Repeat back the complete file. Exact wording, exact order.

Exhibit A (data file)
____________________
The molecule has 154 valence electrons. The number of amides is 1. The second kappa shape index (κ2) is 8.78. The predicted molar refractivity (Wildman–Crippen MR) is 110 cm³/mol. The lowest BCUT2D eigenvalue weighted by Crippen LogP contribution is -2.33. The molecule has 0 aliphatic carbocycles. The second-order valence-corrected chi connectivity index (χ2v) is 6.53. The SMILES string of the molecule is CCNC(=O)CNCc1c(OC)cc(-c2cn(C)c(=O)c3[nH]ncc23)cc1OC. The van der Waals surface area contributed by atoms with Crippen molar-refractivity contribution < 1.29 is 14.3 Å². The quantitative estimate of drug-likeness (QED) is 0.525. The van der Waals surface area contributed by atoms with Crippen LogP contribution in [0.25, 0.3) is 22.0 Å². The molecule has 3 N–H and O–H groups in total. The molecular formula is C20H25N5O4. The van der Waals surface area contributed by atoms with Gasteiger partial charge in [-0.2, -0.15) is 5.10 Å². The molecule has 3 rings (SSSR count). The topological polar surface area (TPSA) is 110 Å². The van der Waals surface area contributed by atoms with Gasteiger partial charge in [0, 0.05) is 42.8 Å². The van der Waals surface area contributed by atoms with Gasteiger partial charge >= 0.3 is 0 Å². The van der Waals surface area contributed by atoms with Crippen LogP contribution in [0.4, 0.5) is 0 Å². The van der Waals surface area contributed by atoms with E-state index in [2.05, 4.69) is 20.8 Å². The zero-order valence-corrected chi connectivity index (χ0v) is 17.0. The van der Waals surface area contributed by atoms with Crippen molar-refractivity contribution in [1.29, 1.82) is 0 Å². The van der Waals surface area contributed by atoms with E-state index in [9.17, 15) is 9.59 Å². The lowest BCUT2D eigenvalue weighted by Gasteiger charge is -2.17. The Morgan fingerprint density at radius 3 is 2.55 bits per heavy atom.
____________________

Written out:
The molecule has 154 valence electrons. The number of amides is 1. The second kappa shape index (κ2) is 8.78. The predicted molar refractivity (Wildman–Crippen MR) is 110 cm³/mol. The lowest BCUT2D eigenvalue weighted by Crippen LogP contribution is -2.33. The molecule has 0 aliphatic carbocycles. The second-order valence-corrected chi connectivity index (χ2v) is 6.53. The SMILES string of the molecule is CCNC(=O)CNCc1c(OC)cc(-c2cn(C)c(=O)c3[nH]ncc23)cc1OC. The van der Waals surface area contributed by atoms with Crippen molar-refractivity contribution < 1.29 is 14.3 Å². The quantitative estimate of drug-likeness (QED) is 0.525. The van der Waals surface area contributed by atoms with Crippen LogP contribution in [0.25, 0.3) is 22.0 Å². The molecule has 3 N–H and O–H groups in total. The molecular formula is C20H25N5O4. The van der Waals surface area contributed by atoms with Gasteiger partial charge in [-0.2, -0.15) is 5.10 Å². The molecule has 3 rings (SSSR count). The topological polar surface area (TPSA) is 110 Å². The van der Waals surface area contributed by atoms with Gasteiger partial charge in [0, 0.05) is 42.8 Å². The van der Waals surface area contributed by atoms with Gasteiger partial charge >= 0.3 is 0 Å². The van der Waals surface area contributed by atoms with Crippen LogP contribution in [0.4, 0.5) is 0 Å². The van der Waals surface area contributed by atoms with E-state index in [2.05, 4.69) is 20.8 Å². The zero-order valence-corrected chi connectivity index (χ0v) is 17.0. The van der Waals surface area contributed by atoms with Crippen molar-refractivity contribution in [1.29, 1.82) is 0 Å². The van der Waals surface area contributed by atoms with E-state index in [9.17, 15) is 9.59 Å². The lowest BCUT2D eigenvalue weighted by Gasteiger charge is -2.17. The Morgan fingerprint density at radius 3 is 2.55 bits per heavy atom.